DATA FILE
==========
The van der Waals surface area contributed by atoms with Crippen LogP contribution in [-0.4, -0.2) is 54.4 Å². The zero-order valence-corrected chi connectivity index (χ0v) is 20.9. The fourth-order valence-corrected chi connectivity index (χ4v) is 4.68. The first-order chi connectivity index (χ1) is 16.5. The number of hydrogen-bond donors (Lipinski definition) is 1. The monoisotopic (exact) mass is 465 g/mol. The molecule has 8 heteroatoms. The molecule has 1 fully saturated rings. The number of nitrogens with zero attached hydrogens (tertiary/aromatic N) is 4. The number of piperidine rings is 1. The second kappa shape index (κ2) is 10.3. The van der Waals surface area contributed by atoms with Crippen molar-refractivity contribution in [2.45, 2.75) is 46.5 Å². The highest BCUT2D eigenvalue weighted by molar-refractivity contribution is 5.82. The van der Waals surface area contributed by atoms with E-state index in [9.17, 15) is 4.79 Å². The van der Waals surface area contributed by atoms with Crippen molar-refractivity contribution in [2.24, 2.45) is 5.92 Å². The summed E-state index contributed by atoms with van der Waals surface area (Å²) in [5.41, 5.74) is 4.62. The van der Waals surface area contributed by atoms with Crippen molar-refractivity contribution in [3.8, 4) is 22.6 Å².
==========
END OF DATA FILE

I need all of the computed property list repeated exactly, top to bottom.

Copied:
The van der Waals surface area contributed by atoms with Crippen LogP contribution in [-0.4, -0.2) is 54.4 Å². The zero-order valence-corrected chi connectivity index (χ0v) is 20.9. The fourth-order valence-corrected chi connectivity index (χ4v) is 4.68. The first-order chi connectivity index (χ1) is 16.5. The number of hydrogen-bond donors (Lipinski definition) is 1. The monoisotopic (exact) mass is 465 g/mol. The molecule has 8 heteroatoms. The molecule has 1 fully saturated rings. The number of nitrogens with zero attached hydrogens (tertiary/aromatic N) is 4. The number of piperidine rings is 1. The second kappa shape index (κ2) is 10.3. The van der Waals surface area contributed by atoms with Crippen molar-refractivity contribution in [2.45, 2.75) is 46.5 Å². The highest BCUT2D eigenvalue weighted by molar-refractivity contribution is 5.82. The van der Waals surface area contributed by atoms with E-state index in [9.17, 15) is 4.79 Å². The van der Waals surface area contributed by atoms with Crippen molar-refractivity contribution in [2.24, 2.45) is 5.92 Å². The summed E-state index contributed by atoms with van der Waals surface area (Å²) in [5.41, 5.74) is 4.62. The van der Waals surface area contributed by atoms with Crippen molar-refractivity contribution in [3.8, 4) is 22.6 Å².